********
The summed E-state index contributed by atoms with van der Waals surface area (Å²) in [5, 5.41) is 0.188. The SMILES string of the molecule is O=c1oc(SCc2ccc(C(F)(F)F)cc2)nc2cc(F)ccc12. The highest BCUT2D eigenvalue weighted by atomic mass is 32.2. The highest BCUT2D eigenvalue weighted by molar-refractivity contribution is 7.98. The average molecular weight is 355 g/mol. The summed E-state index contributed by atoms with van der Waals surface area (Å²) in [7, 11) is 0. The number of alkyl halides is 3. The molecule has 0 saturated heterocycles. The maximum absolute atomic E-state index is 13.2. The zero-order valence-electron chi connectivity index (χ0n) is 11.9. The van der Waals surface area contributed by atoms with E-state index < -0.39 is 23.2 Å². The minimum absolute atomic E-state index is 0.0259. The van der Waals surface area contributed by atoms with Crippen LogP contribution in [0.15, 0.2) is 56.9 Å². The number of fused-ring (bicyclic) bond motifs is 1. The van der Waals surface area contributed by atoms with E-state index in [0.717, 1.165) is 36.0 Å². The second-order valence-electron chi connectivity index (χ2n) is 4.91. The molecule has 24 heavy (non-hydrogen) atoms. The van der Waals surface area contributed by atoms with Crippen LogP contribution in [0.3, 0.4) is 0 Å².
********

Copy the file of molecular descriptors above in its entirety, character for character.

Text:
The summed E-state index contributed by atoms with van der Waals surface area (Å²) in [5, 5.41) is 0.188. The SMILES string of the molecule is O=c1oc(SCc2ccc(C(F)(F)F)cc2)nc2cc(F)ccc12. The highest BCUT2D eigenvalue weighted by atomic mass is 32.2. The highest BCUT2D eigenvalue weighted by molar-refractivity contribution is 7.98. The average molecular weight is 355 g/mol. The summed E-state index contributed by atoms with van der Waals surface area (Å²) in [7, 11) is 0. The number of alkyl halides is 3. The molecule has 0 saturated heterocycles. The maximum absolute atomic E-state index is 13.2. The zero-order valence-electron chi connectivity index (χ0n) is 11.9. The van der Waals surface area contributed by atoms with E-state index < -0.39 is 23.2 Å². The minimum absolute atomic E-state index is 0.0259. The van der Waals surface area contributed by atoms with Crippen LogP contribution in [0.15, 0.2) is 56.9 Å². The number of fused-ring (bicyclic) bond motifs is 1. The van der Waals surface area contributed by atoms with E-state index in [0.717, 1.165) is 36.0 Å². The second-order valence-electron chi connectivity index (χ2n) is 4.91. The molecule has 24 heavy (non-hydrogen) atoms. The van der Waals surface area contributed by atoms with Crippen LogP contribution in [0.3, 0.4) is 0 Å².